richard goldstone

article
19 January 2011 by Thijs Bouwknegt

Richard Goldstone, Louise Arbour and Carla Del Ponte served as prosecutors for the International Criminal Tribunal for the former Yugoslavia and the International Criminal Tribunal for Rwanda. The two tribunals shared a prosecutor until 2003. Frederiek de Vlaming completed her dissertation at the University of Amsterdam, analysing how the three prosecutors selected their suspects, focusing mainly on the ICTY.

article
24 April 2006 by HEIKELINA VERRIJN STUART

When Dutch ad hoc defence counsel Tjarda van der Spoel, who was assigned to the DRC case on August 1, 2005, arrived at the ICC building in The Hague, he was not too sure what his role would be. He had to hand in his passport to get an ICC badge and was accompanied throughout the building by a security guard. He did not have a room where he could hang his coat and put on his robe. For reasons of confidentiality he was not allowed to electronically file submissions from outside the building. But, Van der Spoel told IJT, "everybody I met in the huge white building on Maanweg was friendly enough and willing to cooperate."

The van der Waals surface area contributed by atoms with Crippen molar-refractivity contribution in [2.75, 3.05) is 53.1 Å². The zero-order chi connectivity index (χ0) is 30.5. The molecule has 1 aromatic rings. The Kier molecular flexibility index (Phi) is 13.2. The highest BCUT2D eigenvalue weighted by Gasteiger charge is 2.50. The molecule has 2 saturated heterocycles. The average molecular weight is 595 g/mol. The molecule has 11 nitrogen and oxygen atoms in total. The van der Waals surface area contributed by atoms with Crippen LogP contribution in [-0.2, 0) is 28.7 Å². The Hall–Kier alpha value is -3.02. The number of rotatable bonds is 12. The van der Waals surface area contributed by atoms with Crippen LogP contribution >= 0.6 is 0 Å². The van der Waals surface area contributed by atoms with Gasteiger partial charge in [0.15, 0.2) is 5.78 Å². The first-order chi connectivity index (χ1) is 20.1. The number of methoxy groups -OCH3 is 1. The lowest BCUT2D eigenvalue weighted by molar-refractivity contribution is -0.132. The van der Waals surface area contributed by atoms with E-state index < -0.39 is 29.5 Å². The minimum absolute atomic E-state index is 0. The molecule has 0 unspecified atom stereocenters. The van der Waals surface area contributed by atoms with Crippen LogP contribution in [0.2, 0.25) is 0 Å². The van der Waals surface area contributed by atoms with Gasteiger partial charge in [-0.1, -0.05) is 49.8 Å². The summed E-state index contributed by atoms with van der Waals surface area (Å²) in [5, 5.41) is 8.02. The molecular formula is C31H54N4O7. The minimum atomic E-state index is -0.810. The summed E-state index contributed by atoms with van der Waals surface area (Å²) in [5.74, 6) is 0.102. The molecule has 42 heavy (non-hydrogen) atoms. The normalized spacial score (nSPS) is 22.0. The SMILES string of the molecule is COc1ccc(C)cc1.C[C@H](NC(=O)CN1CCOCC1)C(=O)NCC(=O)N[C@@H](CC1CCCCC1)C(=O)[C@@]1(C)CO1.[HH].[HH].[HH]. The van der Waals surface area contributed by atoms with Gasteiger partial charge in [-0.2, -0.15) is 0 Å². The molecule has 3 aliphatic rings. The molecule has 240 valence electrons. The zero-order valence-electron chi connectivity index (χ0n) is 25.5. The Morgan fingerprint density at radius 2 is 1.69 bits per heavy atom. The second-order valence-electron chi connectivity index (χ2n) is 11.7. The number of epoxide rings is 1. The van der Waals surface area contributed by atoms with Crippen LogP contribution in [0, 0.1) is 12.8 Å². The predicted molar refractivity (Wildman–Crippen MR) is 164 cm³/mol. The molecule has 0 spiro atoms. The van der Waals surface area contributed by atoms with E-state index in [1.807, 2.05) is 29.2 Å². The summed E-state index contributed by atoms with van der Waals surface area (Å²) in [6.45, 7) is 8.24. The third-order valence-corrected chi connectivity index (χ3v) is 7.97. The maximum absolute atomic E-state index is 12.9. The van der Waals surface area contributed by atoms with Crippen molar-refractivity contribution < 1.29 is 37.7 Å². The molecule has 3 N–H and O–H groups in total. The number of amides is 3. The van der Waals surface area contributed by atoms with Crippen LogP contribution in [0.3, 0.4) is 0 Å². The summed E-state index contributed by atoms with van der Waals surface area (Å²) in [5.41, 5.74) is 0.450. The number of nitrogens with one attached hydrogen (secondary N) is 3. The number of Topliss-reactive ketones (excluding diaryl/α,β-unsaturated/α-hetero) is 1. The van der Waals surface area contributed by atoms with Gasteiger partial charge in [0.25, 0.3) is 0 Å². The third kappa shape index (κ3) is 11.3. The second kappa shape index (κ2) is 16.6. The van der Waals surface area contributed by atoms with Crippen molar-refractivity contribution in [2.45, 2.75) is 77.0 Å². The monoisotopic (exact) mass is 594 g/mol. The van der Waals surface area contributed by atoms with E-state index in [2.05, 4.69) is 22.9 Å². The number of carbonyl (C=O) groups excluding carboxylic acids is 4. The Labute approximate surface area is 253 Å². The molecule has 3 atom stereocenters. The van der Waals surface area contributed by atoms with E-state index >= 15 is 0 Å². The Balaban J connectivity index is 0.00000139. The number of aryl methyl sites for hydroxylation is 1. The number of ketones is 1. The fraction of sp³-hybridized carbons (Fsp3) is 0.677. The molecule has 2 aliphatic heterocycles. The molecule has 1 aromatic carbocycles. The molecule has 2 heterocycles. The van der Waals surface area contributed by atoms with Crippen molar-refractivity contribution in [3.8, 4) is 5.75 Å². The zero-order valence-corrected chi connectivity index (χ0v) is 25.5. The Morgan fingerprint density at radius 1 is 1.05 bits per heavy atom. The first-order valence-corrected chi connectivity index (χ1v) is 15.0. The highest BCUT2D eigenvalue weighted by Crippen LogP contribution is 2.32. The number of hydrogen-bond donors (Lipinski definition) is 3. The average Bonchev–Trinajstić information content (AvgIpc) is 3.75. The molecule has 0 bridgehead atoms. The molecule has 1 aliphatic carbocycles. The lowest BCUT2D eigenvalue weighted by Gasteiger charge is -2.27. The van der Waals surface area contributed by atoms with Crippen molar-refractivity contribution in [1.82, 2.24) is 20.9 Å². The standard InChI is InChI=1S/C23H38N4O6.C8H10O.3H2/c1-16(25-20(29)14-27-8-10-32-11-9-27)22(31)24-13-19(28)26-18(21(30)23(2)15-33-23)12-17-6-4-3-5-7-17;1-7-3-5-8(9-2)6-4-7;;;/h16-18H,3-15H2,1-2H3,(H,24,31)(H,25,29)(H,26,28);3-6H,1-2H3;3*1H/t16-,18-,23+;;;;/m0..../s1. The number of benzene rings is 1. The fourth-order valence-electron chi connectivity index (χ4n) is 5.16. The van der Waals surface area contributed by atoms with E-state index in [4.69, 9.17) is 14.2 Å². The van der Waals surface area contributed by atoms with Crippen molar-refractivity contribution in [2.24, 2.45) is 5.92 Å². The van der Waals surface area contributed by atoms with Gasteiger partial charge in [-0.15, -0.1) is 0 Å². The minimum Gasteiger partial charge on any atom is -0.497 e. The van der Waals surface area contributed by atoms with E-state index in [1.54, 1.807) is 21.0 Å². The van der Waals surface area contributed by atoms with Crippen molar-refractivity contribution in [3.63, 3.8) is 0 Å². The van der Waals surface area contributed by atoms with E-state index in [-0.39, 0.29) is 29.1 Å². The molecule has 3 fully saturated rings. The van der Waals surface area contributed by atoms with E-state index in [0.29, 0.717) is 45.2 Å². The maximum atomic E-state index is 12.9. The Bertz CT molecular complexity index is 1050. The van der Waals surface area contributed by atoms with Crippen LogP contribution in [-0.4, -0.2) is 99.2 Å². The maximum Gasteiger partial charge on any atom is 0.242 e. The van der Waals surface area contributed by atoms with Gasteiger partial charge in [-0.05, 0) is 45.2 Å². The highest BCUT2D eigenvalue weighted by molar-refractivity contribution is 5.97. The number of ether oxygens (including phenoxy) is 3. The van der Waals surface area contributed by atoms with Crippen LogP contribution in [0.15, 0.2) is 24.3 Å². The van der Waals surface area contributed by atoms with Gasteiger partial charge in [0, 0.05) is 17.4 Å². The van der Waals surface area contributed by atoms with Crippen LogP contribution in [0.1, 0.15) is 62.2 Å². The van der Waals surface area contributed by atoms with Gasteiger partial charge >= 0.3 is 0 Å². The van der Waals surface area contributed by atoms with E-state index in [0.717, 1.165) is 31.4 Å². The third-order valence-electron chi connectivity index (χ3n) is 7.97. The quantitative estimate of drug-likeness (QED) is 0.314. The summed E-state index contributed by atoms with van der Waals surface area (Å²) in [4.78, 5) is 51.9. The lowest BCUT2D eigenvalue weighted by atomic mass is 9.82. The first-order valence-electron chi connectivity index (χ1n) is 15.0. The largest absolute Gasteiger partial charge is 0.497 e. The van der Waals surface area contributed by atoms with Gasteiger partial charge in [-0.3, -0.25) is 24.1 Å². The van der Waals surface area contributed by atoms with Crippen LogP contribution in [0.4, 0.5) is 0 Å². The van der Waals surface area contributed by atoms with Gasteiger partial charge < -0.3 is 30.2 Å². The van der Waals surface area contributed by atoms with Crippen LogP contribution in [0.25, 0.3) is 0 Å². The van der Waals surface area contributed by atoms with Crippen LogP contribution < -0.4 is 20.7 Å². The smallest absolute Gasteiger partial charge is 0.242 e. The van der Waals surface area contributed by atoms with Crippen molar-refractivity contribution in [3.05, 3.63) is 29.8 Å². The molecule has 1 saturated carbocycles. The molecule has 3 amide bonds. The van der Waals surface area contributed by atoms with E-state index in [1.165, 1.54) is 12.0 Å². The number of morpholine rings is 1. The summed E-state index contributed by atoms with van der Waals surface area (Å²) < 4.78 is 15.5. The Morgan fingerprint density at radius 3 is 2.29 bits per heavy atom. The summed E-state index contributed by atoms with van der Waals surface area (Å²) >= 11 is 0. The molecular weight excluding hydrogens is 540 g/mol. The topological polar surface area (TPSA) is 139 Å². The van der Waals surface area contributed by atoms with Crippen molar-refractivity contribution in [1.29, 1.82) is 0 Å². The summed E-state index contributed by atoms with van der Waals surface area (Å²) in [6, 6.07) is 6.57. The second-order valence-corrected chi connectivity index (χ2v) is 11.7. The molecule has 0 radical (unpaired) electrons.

article
03 December 2007 by HEIKELINA VERRIJN STUART

From its very creation in May 1993, The Hague-based ICTY was branded the heir of the 1945 Nuremberg tribunal. But while the Nuremberg prosecutors had only Germans in the dock, this new UN court would make a point of not being victor's justice. With the UN Security Council mandate "to maintain and restore international peace and security" came the Tribunal's obligation to investigate and prosecute crimes committed by individuals on all sides of the conflicts in the former Yugoslavia. The ICTY has done this, but it has not avoided political justice.

article
19 November 2007 by Thierry Cruvellier

On November 8, thirteen years ago, the United Nations Security Council created the ICTR to try those primarily responsible for the serious crimes committed in Rwanda in 1994. Representatives of the Arusha tribunal promise it will have finished its first instance trials by the end of 2008, except for one, which will be completed in 2009. Two uncertainties still weigh on the ICTR: its ability to transfer some of the accused to national courts and the 14 fugitives. But most of all, the ICTR continues to mourn its most serious failure: the absence of proceedings against the winners of the war.